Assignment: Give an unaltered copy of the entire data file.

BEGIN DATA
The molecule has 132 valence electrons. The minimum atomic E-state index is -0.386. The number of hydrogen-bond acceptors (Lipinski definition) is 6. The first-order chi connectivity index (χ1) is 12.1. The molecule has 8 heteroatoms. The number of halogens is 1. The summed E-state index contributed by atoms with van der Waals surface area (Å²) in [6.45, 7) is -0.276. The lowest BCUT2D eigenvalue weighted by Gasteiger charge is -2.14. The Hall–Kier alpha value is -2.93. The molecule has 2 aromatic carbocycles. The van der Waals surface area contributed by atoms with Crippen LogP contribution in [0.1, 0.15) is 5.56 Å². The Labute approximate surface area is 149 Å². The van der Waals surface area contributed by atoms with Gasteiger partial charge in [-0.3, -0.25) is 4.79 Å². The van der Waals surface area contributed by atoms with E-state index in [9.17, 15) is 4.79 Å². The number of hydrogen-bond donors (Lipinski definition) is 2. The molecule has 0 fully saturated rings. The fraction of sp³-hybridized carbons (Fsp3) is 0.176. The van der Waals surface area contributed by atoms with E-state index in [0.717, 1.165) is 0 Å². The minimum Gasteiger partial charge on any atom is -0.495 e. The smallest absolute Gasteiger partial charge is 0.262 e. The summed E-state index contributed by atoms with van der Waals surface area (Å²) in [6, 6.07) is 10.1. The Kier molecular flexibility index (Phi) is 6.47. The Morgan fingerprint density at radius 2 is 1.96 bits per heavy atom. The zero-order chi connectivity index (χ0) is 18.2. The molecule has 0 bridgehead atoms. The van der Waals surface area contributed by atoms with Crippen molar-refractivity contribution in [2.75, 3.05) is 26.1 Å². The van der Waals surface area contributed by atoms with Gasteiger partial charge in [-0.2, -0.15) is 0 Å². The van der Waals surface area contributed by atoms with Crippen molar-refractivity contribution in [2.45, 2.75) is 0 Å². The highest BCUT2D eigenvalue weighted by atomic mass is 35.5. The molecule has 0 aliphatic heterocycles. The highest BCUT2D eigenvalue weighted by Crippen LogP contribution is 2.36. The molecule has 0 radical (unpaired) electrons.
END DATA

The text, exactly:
The molecule has 132 valence electrons. The minimum atomic E-state index is -0.386. The number of hydrogen-bond acceptors (Lipinski definition) is 6. The first-order chi connectivity index (χ1) is 12.1. The molecule has 8 heteroatoms. The number of halogens is 1. The summed E-state index contributed by atoms with van der Waals surface area (Å²) in [6.45, 7) is -0.276. The lowest BCUT2D eigenvalue weighted by Gasteiger charge is -2.14. The Hall–Kier alpha value is -2.93. The molecule has 2 aromatic carbocycles. The van der Waals surface area contributed by atoms with Crippen LogP contribution in [0.1, 0.15) is 5.56 Å². The Labute approximate surface area is 149 Å². The van der Waals surface area contributed by atoms with Gasteiger partial charge in [-0.3, -0.25) is 4.79 Å². The van der Waals surface area contributed by atoms with E-state index in [9.17, 15) is 4.79 Å². The number of hydrogen-bond donors (Lipinski definition) is 2. The molecule has 0 fully saturated rings. The fraction of sp³-hybridized carbons (Fsp3) is 0.176. The van der Waals surface area contributed by atoms with E-state index in [0.717, 1.165) is 0 Å². The minimum Gasteiger partial charge on any atom is -0.495 e. The smallest absolute Gasteiger partial charge is 0.262 e. The summed E-state index contributed by atoms with van der Waals surface area (Å²) in [6, 6.07) is 10.1. The Kier molecular flexibility index (Phi) is 6.47. The Morgan fingerprint density at radius 2 is 1.96 bits per heavy atom. The zero-order chi connectivity index (χ0) is 18.2. The molecule has 0 bridgehead atoms. The van der Waals surface area contributed by atoms with Crippen molar-refractivity contribution in [2.75, 3.05) is 26.1 Å². The van der Waals surface area contributed by atoms with Gasteiger partial charge in [-0.2, -0.15) is 0 Å². The van der Waals surface area contributed by atoms with Crippen molar-refractivity contribution in [2.45, 2.75) is 0 Å². The highest BCUT2D eigenvalue weighted by atomic mass is 35.5. The molecule has 0 aliphatic heterocycles. The highest BCUT2D eigenvalue weighted by Crippen LogP contribution is 2.36. The molecule has 0 radical (unpaired) electrons.